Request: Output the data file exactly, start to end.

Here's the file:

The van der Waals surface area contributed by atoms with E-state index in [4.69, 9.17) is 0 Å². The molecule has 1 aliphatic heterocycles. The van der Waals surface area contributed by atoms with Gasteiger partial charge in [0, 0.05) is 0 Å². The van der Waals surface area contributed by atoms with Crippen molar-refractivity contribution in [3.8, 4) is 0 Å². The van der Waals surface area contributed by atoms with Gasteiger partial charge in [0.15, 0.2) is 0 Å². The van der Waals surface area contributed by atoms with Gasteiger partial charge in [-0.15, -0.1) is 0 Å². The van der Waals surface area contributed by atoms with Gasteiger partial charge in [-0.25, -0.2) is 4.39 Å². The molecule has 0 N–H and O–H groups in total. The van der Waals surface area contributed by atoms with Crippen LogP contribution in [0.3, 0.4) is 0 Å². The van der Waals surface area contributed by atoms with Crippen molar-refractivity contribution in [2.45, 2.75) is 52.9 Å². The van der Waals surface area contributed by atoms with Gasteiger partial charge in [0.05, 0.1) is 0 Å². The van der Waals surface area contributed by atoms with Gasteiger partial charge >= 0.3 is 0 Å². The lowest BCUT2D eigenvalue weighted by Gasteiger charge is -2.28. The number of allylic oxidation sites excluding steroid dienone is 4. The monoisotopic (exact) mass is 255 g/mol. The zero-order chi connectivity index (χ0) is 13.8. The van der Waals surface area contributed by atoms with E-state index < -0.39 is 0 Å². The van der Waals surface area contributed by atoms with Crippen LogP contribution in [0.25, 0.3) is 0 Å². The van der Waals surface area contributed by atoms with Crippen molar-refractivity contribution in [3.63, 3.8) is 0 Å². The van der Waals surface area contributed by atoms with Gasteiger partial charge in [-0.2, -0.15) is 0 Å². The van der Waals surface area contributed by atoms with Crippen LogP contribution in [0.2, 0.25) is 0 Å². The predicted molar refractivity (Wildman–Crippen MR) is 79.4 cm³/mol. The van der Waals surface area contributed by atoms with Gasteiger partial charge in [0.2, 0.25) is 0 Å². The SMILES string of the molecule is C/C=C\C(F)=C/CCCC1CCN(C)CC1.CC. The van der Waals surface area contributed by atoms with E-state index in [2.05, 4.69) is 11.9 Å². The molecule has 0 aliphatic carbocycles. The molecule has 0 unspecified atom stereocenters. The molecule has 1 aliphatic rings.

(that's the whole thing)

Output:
The van der Waals surface area contributed by atoms with E-state index in [4.69, 9.17) is 0 Å². The molecule has 1 aliphatic heterocycles. The van der Waals surface area contributed by atoms with Gasteiger partial charge in [0, 0.05) is 0 Å². The van der Waals surface area contributed by atoms with Crippen molar-refractivity contribution in [3.8, 4) is 0 Å². The van der Waals surface area contributed by atoms with Gasteiger partial charge in [0.15, 0.2) is 0 Å². The van der Waals surface area contributed by atoms with Gasteiger partial charge in [-0.15, -0.1) is 0 Å². The van der Waals surface area contributed by atoms with Gasteiger partial charge in [-0.25, -0.2) is 4.39 Å². The molecule has 0 N–H and O–H groups in total. The van der Waals surface area contributed by atoms with Crippen LogP contribution in [0.3, 0.4) is 0 Å². The van der Waals surface area contributed by atoms with Crippen molar-refractivity contribution in [2.45, 2.75) is 52.9 Å². The van der Waals surface area contributed by atoms with Gasteiger partial charge in [0.05, 0.1) is 0 Å². The van der Waals surface area contributed by atoms with Gasteiger partial charge >= 0.3 is 0 Å². The lowest BCUT2D eigenvalue weighted by Gasteiger charge is -2.28. The number of allylic oxidation sites excluding steroid dienone is 4. The monoisotopic (exact) mass is 255 g/mol. The zero-order chi connectivity index (χ0) is 13.8. The van der Waals surface area contributed by atoms with E-state index < -0.39 is 0 Å². The van der Waals surface area contributed by atoms with Crippen LogP contribution in [0.25, 0.3) is 0 Å². The van der Waals surface area contributed by atoms with Crippen molar-refractivity contribution in [3.63, 3.8) is 0 Å². The van der Waals surface area contributed by atoms with Gasteiger partial charge in [-0.2, -0.15) is 0 Å². The van der Waals surface area contributed by atoms with Crippen LogP contribution in [0.2, 0.25) is 0 Å². The predicted molar refractivity (Wildman–Crippen MR) is 79.4 cm³/mol. The van der Waals surface area contributed by atoms with Gasteiger partial charge in [0.2, 0.25) is 0 Å². The SMILES string of the molecule is C/C=C\C(F)=C/CCCC1CCN(C)CC1.CC. The van der Waals surface area contributed by atoms with E-state index in [2.05, 4.69) is 11.9 Å². The molecule has 0 aliphatic carbocycles. The molecule has 0 unspecified atom stereocenters. The molecule has 1 aliphatic rings.